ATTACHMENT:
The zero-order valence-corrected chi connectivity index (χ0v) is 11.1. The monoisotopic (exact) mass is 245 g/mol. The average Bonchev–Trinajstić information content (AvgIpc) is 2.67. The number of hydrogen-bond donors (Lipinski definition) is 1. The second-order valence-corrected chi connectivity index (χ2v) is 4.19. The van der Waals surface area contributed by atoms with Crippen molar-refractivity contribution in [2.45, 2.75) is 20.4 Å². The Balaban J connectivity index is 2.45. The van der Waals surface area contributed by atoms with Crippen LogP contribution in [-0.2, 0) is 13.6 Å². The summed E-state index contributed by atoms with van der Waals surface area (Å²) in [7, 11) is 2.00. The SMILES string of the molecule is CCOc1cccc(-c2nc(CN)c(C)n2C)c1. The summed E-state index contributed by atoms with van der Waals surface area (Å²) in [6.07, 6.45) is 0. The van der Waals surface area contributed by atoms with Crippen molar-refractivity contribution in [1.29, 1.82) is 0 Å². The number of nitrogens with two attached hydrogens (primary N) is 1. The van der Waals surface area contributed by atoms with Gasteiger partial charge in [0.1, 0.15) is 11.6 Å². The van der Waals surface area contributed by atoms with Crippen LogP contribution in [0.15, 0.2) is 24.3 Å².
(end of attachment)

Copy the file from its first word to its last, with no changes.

The zero-order valence-corrected chi connectivity index (χ0v) is 11.1. The monoisotopic (exact) mass is 245 g/mol. The average Bonchev–Trinajstić information content (AvgIpc) is 2.67. The number of hydrogen-bond donors (Lipinski definition) is 1. The second-order valence-corrected chi connectivity index (χ2v) is 4.19. The van der Waals surface area contributed by atoms with Crippen molar-refractivity contribution in [2.45, 2.75) is 20.4 Å². The Balaban J connectivity index is 2.45. The van der Waals surface area contributed by atoms with Crippen LogP contribution in [-0.2, 0) is 13.6 Å². The summed E-state index contributed by atoms with van der Waals surface area (Å²) in [7, 11) is 2.00. The SMILES string of the molecule is CCOc1cccc(-c2nc(CN)c(C)n2C)c1. The summed E-state index contributed by atoms with van der Waals surface area (Å²) in [6.07, 6.45) is 0. The van der Waals surface area contributed by atoms with Crippen molar-refractivity contribution in [1.29, 1.82) is 0 Å². The number of nitrogens with two attached hydrogens (primary N) is 1. The van der Waals surface area contributed by atoms with Gasteiger partial charge in [0.1, 0.15) is 11.6 Å². The van der Waals surface area contributed by atoms with Crippen LogP contribution in [0.15, 0.2) is 24.3 Å².